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Are Your Kids A Bit Stressed? Great.

A little stress goes a long way.
asiseeit via Getty Images

Are you stressing your kid? I really hope so! Stress breeds resilience, pride, tenacity and self-belief. All great attributes to have in a child.

So, why do we shelter them from stress so much? Why do we wrap them in cotton wool and not let them play outside? Why do we do their assignments for them and argue with their teachers when they get a poor exam result because of their laziness?

Parents will say, "I don't want my kids to stress, they have enough stress at school, and I want to protect them and make them happy." It's a parents job to protect them from harm, sure. But, it's not a parent's job to shield them from stress. You need stress to grow. The problem is the type of stress and how we are taught to deal with it. More about that later.

It was evolutionary to protect your kids, especially in times when stress involved being eaten by a saber-toothed tiger -- in that case, protect away. Today, the threats are New Brain generated stressors. Most of them are 'what if...' stresses that are no longer a threat to life and limb.

We have to set the example and show our kids that difficult things are a challenge worth pursuing. We have to teach them how to handle stress while keeping our shit together.

If you asked a parent in the '50s, the '60s or mine in the '70s, "what's the most important job of a parent?" Their answer would have been, "to provide for them and to raise a good person". Valid answer, still today, we all want to raise a good person with high morals, solid values and a healthy work ethic.

But, are we parenting in a way that will make this happen?

If you asked most parents today what they want for their kids, the most common answer is "to be happy". The problem arises from how you go about creating a good person and a happy person.

The '50s answer involved teaching the child right from wrong. Teaching them that responsibility, tenacity and work ethic are essential to get anywhere in life. Parents set the example, and kids were made to work for everything they received.

This taught the child the need for 'delayed gratification', to work for what they want and that things don't happen because they want them to. The pride generated from earning money to buy a new bike is a lot greater than the satisfaction from being given a new bike.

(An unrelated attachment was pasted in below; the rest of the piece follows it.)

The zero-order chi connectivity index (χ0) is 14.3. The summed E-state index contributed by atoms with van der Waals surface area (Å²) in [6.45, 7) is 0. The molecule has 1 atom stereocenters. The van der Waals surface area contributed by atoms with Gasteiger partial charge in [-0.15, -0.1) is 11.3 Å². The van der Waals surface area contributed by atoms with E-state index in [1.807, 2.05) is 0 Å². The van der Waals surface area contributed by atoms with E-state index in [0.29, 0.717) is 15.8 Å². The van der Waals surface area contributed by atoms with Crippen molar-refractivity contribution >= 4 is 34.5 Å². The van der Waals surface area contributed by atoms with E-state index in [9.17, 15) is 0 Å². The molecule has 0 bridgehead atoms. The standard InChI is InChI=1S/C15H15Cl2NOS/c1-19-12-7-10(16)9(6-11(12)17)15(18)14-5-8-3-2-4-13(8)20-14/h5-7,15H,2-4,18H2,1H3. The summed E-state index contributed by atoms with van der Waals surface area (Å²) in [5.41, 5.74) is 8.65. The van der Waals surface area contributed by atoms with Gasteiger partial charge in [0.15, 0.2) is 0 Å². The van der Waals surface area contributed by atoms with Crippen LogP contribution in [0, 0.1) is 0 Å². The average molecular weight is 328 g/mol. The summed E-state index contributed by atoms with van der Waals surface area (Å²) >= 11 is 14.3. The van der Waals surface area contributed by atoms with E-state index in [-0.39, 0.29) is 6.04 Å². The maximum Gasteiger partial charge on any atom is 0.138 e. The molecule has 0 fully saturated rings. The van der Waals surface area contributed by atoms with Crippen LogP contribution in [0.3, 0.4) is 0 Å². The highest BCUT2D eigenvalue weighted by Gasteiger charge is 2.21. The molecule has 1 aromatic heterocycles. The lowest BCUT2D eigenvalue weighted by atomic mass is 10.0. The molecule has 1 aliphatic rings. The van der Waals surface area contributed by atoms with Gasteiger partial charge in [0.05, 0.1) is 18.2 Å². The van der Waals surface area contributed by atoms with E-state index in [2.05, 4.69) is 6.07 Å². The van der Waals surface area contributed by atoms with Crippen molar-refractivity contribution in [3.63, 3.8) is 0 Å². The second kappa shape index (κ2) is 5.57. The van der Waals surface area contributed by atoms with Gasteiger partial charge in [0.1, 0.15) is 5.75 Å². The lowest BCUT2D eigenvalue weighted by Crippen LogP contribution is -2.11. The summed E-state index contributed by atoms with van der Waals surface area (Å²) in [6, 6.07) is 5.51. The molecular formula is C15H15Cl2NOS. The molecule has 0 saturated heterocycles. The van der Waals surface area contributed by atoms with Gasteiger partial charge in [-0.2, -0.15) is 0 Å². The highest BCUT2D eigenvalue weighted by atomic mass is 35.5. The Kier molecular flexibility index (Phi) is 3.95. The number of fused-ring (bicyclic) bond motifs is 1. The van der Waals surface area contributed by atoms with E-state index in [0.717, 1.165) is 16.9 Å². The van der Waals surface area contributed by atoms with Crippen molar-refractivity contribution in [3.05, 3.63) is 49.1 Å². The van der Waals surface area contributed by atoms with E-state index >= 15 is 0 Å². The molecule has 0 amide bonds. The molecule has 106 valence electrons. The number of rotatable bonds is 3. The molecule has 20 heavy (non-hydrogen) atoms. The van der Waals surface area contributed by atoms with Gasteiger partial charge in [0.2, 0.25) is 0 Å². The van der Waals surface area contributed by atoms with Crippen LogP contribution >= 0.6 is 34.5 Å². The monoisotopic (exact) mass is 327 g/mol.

Today, kids often (not always) get a new iPhone because there is a new iPhone. No work was required to earn it and no pride was generated from working and saving to achieve their goal.

'Pride from contribution' is hugely important and I think our modern way of parenting with its 'instant gratification' loses sight of this.

There has been a lot of talk recently about millennials being entitled. I think they need some stress! They need to work for an a***hole boss who treats them like s**t. They need to work out their own way to get to football practice (push bike). They need to have the stress of possibly failing a subject to ensure they do the work to pass.

Stress happens in life, and we need to learn the skills of how to deal with it. If we have been sheltered from confrontation, protected from possible failure and never allowed to take a risk in childhood, it would appear obvious that these stresses would be overwhelming as a young adult experiencing them for the first time.

We all want our kids to be happy, but when we try and parent with happiness as an end goal, I think we come unstuck. Happiness has got to be a byproduct of doing good things, not a destination.

We need to teach kids to embrace stress and enjoy things that are difficult. There will always be a fork in the stress road; one path sees stress as a threat and treats it as something to be avoided and decreased.

Unfortunately, avoiding stress limits your opportunities for growth and creates demotivated, anxious, depressed underachievers. Half of all mental health disorders start by age 14. Obviously, too many kids are treating stress as a threat.

What's the alternative? The other path is where stress is seen as a challenge. When stress is a challenge, children will embrace difficult things with determination, and the pride generated from overcoming obstacles will form the basis of self-worth and future tenacity. Even failure becomes a way to learn and grow.

So, how do we do this as parents?

We have to set the example and show our kids that difficult things are a challenge worth pursuing. We have to teach them how to handle stress while keeping our shit together. We have to show them we love and trust them enough to allow them to sort out their own issues. This is not to say that we don't help them, we do, it just means not fixing everything for them.

Our job as parents is to set the example and lead our kids to make their own way in life. We are not there to tell them everything and fix every problem.

I think we need to find the happy medium between the parents of the '50s and '60s, and the way we parent today. One where kids are safe and loved, but where they are responsible for their own happiness and will learn the lessons that stress will teach them.

We need to teach them to get better at stress.

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